- had this many learners participate ... ? The lectures and other content have been downloaded 700 million times, according to the company.

undergraduate, graduate, high school?

- and its web interface technology worked like this ... iTunes video and audio lecture streaming

- certification offered ... none

- business model ... free academic content in iTunes, with its other paid content ... )

Open Yale Courses (OYC)

- offered this many courses ... 42

- had this many learners participate ... ?,


- and its web interface technology worked like this ... websites, video / audio

- certification offered ... none

- business model ... Foundation monies - William and Flora Hewlett Foundation


- offered this many courses ... 15

- had this many learners participate ... 90,000? "Thrun has stated he hopes half a million students will enroll, after an enrollment of 160,000 students in the predecessor course at Stanford, Introduction to Artificial Intelligence,[6] and 90,000 students had enrolled in the initial two classes as of March 2012.[7][8]" ...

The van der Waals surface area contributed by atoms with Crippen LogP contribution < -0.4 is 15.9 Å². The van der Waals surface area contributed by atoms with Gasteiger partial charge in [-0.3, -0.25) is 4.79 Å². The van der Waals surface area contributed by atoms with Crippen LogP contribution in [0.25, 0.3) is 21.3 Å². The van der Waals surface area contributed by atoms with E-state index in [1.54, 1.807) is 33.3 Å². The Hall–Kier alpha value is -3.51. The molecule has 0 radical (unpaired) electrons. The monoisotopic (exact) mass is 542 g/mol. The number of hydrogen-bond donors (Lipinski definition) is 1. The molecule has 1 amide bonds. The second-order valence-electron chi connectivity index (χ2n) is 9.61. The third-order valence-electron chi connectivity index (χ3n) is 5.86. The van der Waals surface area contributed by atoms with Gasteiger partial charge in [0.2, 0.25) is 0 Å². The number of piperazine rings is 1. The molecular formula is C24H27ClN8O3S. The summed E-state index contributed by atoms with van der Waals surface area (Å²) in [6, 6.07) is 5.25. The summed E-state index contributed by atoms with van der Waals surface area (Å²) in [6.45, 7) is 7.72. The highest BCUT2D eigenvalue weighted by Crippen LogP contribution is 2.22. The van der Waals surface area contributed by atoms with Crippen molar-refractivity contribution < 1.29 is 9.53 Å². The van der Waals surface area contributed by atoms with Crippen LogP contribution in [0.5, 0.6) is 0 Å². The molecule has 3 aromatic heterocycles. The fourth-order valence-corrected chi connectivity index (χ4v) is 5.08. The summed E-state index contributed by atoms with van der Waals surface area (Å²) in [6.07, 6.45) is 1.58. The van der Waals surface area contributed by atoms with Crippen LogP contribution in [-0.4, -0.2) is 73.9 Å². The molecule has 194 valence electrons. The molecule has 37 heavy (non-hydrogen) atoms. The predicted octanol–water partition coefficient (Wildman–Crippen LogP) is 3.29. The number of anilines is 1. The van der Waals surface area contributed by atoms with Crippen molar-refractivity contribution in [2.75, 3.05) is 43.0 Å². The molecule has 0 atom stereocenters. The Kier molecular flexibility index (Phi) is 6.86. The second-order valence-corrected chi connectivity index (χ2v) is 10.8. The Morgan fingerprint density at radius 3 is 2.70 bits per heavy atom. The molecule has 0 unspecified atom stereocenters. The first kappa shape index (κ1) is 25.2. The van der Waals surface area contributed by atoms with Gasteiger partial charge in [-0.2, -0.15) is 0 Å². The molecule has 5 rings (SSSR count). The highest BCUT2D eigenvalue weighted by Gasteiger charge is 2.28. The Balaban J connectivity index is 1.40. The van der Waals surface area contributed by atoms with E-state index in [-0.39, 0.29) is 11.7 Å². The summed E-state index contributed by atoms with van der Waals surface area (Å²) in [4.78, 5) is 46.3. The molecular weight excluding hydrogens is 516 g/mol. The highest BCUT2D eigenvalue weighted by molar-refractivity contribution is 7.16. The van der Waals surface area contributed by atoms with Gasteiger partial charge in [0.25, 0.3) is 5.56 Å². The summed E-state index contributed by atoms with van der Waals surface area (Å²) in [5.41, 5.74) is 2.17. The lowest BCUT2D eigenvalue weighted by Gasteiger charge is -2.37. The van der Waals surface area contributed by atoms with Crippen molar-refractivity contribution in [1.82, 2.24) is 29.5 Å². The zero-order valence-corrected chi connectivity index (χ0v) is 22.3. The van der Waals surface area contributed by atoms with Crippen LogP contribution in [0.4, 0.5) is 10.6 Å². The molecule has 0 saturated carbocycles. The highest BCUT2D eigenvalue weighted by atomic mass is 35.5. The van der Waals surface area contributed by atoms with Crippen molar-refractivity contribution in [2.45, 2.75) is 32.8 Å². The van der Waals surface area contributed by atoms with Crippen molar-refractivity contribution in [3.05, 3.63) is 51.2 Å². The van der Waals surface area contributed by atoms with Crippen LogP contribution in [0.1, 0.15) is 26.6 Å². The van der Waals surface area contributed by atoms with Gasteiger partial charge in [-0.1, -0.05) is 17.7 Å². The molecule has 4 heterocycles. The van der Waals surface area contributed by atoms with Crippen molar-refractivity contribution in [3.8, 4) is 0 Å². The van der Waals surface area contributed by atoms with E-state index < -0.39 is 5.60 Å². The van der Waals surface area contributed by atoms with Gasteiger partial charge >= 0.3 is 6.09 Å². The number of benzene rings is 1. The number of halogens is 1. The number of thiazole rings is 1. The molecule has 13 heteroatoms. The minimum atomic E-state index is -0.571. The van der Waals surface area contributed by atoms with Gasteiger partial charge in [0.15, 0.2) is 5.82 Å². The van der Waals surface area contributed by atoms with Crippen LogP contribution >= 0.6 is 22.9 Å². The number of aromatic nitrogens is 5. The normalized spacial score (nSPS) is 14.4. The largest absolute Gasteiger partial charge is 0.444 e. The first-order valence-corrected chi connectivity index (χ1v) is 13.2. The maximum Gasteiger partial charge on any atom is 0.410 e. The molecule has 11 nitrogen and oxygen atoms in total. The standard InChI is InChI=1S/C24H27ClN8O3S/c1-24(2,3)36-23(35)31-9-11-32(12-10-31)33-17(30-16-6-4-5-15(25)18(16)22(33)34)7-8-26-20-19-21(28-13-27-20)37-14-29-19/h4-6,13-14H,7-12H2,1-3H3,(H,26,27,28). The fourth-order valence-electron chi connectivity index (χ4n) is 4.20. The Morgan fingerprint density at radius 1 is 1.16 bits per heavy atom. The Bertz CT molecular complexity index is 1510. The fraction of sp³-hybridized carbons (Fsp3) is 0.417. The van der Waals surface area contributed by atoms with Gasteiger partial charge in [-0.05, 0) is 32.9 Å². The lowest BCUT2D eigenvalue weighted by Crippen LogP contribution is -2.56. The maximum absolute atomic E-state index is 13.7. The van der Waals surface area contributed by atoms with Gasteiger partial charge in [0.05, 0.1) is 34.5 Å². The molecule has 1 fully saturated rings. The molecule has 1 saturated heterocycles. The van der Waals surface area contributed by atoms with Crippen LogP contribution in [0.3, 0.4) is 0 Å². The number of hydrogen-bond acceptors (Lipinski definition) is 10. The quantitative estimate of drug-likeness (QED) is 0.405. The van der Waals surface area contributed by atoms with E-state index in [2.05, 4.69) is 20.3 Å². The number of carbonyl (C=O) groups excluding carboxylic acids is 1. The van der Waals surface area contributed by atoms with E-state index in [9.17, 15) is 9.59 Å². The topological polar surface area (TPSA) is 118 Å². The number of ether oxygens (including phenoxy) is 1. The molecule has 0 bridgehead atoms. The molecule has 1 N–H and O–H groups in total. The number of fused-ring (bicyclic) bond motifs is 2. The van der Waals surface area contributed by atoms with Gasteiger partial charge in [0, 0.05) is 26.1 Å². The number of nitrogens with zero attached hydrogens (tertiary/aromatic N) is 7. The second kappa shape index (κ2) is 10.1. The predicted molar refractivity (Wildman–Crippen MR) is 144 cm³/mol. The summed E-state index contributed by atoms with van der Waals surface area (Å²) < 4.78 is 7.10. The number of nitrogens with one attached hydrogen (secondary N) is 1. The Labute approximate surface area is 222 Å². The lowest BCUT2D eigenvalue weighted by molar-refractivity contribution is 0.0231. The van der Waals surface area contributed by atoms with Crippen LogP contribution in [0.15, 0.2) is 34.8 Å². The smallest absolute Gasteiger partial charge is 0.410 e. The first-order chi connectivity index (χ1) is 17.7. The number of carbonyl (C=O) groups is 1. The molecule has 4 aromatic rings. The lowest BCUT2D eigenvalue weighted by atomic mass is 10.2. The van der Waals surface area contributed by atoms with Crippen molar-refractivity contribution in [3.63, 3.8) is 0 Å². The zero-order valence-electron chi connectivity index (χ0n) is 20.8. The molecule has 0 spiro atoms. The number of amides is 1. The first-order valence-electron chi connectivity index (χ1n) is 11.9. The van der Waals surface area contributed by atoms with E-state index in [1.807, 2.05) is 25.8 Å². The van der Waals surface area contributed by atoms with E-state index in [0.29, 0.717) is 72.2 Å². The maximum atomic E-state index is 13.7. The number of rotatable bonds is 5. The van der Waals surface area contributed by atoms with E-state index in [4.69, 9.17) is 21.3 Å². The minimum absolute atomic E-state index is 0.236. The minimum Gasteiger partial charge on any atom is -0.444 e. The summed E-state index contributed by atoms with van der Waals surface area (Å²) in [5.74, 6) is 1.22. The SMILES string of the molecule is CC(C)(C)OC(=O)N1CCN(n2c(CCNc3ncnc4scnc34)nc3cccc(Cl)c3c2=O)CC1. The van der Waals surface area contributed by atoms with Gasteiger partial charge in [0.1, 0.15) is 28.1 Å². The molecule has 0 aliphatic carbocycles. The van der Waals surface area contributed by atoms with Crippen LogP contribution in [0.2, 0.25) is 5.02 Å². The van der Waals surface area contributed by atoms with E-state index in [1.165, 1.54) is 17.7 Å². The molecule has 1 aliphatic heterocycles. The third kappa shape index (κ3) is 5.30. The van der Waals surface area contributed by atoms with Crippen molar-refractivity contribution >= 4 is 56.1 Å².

undergraduate, graduate?

- its web interface technology worked like this ... MOOC, websites

- certification offered ... certificate of completion "indicating their level of achievement, signed by the instructors, at no cost.[18][22] In addition, beginning 24 August 2012, through partnership with electronic testing company Pearson VUE, students of CS101 can elect to take an additional proctored 75-minute final exam for a fee of $89 in an effort to allow Udacity classes to "count towards a credential that is recognized by employers."[15][23][24]

- business model ...  "Udacity is funded by venture capital firm, Charles River Ventures, and $300,000 of Thrun's personal money.[2] In October 2012 the venture capital firm Andreessen 
Horowitz led the investment of another $15 million in Udacity.[10]"